In the early part of heraldry only a small percentage of individuals possessed arms.  All that was needed to give each man
an undupicated shield of the coat of arms was to choose from the few basic fields and ordinaries then in existence.  The
ordinaries are of a rectilinear nature, such as a vertical or a horizontal bar, a chevron, a cross, triangle shapes, in a very
simplified explanation.


      These were later supplemented as needed by a limited group of common charges, such as, the lion, eagle, molet, crescent,
boar's head, cinguefoil, and fleur-de-lis.  The common charges later grew to unlimited in number and were subdivided for
purposes of better examination.

      1.  Divine and Human Beings.
      2.  Living Animals.
      3.  Imaginary Animals.
      4.  Natural Objects.
      5.  Inanimate Objects.

      Varying the tinctures would provide further distinction where necessary between similar in arms.  The supply of possible
combinations that could be supplied from these forms and tinctures were being exhausted by the increasing use of arms.  The
effect being the inevitable appearance of many accidental similarities.  The needs of heraldry were being further complicated by
many men-at-arms to identify with their feudal lords by adopting arms resembling those of their leaders.  Some men who were
leaders displayed their alliance with another leader by incorporating the latter's arms into their own.  It soon became necessary to
establish a system of distinguishing between similar arms, known as differencing.  This was accomplished in several ways.  If
a feudal lord was known by a particular common charge, such as a 'garb of wheat', this common charge  was added to the
individual bearings of his allies.  If the feudal leader was distinguished by the ordinary that he bore, which were of a rectilinear
design, his allies could adopt them in one of three ways:

       1.  assume the entire form of the bearing but reverse the tincture of the field and ordinary.
       2.  adopt the ordinary but apply a new secondary charge upon it.
       3.  modify the ordinary by adding cotises or endorses to it or reduce the ordinary itself to a diminutive of its orginal form.

Bear in mind this type of differencing deals with similar arms borne by individuals unrelated or not of the same blood.
       There is another type of differencing for distinguishing each member of the same family and also all of its braches.  This
is called differencing for cadency.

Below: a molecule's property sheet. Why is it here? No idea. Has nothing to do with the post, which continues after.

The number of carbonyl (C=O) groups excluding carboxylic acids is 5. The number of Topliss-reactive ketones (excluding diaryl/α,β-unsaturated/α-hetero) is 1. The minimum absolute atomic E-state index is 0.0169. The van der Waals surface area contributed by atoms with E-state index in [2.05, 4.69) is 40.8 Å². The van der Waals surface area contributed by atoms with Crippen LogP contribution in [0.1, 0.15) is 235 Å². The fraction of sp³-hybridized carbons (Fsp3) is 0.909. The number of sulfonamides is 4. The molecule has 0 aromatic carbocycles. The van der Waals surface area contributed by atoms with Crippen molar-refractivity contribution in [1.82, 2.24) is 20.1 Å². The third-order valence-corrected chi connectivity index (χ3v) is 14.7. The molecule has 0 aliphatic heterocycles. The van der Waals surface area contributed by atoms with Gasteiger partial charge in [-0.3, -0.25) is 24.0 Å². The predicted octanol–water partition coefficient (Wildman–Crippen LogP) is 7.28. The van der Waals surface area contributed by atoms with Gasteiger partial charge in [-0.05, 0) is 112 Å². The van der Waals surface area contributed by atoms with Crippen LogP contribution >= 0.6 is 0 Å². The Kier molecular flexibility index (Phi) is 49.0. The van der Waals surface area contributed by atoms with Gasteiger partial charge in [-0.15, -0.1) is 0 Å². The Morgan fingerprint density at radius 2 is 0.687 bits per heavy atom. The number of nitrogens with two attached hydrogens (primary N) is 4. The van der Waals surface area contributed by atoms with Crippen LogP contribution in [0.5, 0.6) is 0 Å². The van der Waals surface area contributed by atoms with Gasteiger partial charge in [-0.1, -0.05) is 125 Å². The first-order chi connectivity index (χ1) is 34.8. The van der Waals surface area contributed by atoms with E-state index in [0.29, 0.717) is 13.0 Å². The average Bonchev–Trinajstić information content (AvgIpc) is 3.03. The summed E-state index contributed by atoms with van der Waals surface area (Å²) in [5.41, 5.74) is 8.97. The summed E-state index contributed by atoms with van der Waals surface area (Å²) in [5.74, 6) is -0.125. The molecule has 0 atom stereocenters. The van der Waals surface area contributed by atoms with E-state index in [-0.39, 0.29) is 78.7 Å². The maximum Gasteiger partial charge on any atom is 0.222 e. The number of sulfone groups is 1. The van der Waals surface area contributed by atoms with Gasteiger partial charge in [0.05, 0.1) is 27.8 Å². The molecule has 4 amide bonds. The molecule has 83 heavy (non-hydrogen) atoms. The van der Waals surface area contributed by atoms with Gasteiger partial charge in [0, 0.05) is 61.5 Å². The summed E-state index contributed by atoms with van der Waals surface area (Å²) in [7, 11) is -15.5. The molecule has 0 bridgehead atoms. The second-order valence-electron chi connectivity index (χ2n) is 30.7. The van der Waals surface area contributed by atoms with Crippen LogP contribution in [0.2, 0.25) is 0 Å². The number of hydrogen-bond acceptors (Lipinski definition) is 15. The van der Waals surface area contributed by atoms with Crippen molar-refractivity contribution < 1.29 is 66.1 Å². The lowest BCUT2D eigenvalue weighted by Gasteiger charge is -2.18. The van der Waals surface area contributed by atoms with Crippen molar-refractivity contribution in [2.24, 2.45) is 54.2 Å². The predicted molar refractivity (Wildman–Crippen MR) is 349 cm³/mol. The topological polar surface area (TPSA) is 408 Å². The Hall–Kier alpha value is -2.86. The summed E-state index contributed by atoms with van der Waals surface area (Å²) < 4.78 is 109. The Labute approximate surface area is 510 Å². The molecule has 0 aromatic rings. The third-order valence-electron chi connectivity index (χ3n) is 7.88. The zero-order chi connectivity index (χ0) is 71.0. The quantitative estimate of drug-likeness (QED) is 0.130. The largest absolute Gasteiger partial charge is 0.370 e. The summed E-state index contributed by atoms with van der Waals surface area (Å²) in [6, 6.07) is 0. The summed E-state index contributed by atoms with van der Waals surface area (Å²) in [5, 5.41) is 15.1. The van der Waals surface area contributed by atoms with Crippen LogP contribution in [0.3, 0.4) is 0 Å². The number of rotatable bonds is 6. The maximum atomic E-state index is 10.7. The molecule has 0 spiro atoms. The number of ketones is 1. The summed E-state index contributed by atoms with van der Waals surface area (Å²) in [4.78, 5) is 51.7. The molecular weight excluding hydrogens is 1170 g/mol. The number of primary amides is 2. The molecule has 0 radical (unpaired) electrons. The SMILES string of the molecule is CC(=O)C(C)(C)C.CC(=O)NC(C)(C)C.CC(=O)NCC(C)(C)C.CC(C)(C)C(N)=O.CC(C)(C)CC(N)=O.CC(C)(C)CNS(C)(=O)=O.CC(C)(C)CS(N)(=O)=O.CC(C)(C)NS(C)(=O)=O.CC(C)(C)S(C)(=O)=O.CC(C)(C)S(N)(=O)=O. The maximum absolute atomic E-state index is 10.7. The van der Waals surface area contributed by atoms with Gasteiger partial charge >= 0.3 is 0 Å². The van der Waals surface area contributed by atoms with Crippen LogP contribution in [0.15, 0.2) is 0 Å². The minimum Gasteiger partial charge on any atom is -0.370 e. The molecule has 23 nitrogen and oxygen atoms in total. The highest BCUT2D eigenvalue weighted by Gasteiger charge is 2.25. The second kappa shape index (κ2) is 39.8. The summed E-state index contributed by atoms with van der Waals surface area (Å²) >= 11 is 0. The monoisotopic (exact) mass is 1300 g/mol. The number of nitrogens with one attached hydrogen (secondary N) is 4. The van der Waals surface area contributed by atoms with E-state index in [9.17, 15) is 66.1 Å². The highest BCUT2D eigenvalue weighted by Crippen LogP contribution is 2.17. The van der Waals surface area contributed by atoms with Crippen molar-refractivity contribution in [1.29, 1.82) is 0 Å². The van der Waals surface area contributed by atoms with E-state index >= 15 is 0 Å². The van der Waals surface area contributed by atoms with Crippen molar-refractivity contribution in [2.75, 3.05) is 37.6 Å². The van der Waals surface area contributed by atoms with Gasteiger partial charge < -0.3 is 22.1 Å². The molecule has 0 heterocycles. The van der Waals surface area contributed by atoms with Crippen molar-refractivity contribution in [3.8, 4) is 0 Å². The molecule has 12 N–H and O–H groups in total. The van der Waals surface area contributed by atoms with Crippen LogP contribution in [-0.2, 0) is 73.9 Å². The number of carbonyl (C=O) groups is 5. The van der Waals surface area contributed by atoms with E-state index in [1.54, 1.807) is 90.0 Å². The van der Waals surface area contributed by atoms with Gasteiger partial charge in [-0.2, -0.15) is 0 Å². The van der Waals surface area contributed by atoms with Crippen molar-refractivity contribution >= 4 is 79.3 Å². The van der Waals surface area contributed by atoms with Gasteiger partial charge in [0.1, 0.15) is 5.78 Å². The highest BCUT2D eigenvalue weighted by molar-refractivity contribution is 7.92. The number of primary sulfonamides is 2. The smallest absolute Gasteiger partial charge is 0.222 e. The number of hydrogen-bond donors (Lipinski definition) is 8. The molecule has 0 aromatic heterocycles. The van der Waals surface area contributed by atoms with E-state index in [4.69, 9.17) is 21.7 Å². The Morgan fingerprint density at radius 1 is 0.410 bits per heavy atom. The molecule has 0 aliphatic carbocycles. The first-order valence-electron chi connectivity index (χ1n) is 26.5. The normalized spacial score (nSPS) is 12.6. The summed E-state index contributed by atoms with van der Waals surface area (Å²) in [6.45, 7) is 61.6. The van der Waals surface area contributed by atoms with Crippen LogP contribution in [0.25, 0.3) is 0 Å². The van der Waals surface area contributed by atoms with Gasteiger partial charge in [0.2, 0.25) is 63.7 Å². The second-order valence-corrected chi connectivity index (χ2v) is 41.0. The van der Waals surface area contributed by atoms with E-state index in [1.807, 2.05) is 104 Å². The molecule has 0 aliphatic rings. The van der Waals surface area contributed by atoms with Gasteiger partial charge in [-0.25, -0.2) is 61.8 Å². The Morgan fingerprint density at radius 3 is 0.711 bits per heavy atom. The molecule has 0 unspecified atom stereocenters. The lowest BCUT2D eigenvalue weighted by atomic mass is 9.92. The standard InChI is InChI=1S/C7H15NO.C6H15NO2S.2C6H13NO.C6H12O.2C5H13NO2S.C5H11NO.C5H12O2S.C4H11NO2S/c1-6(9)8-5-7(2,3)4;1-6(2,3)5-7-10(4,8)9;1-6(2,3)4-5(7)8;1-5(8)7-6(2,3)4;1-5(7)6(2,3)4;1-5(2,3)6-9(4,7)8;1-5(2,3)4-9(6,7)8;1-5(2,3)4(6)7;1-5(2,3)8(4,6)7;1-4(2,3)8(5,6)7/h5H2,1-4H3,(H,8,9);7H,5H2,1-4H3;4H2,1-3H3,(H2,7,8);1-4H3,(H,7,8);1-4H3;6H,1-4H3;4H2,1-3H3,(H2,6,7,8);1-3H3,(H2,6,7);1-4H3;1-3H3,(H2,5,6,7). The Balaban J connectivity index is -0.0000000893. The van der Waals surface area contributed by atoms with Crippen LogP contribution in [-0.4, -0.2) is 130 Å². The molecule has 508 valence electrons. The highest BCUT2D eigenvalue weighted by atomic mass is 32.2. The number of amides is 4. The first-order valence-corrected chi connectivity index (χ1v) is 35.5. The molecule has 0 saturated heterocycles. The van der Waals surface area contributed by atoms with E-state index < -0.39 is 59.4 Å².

The several marks of cadency were assigned to specific grades or seniority in the family line of inheritance or succession,
and were given definite points of placement on the shield, so that such a mark in such a position could mean only one thing.
       The label became an exclusive mark of the eldest son, and among royalty it is the only cadency mark used in their arms.

                            
LABEL - the eldest son (during father's lifetime)- is removed upon the death of his father.
               
                                 CRESCENT (with the horns pointed up)- the second son                                                               
       
                         MOLET - the third son  
                            MARTLET - the fourth son
                                  ANNULET - the fifth son
                          FLEUR-de-LIS - the sixth son
                            ROSE - the seventh son
                     CROSS MOLINE - the eight son
                        OCTOFOIL (DOUBLE QUARTREFOIL) - the ninth son



       The next generation arms can be differenced by using the crescent or second symbol on which to affix the original cadency symbols.
So that the eldest son in the next generation or next family in line of inheritance would show a label on crescent, the next oldest son would
display a crescent on a crescent, and the third oldest a molet on a crescent.
       
       In quartering it is possible to display 2 sets of arms.  The more important one is placed in the first quarter(upper left) and the fourth
quarter(lower right).  When more than 2 coats of arms are to be displayed, the most important one occupies the first and fourth quarters
while the other 2 coats are placed in the second(upper right) and third(lower left) quarters according to their remaining order of importance.


SourcesHeraldry and Armor of the Middle Ages
                  by Marvin H. Pakula
                  ISBN-0-498-078443-4







        

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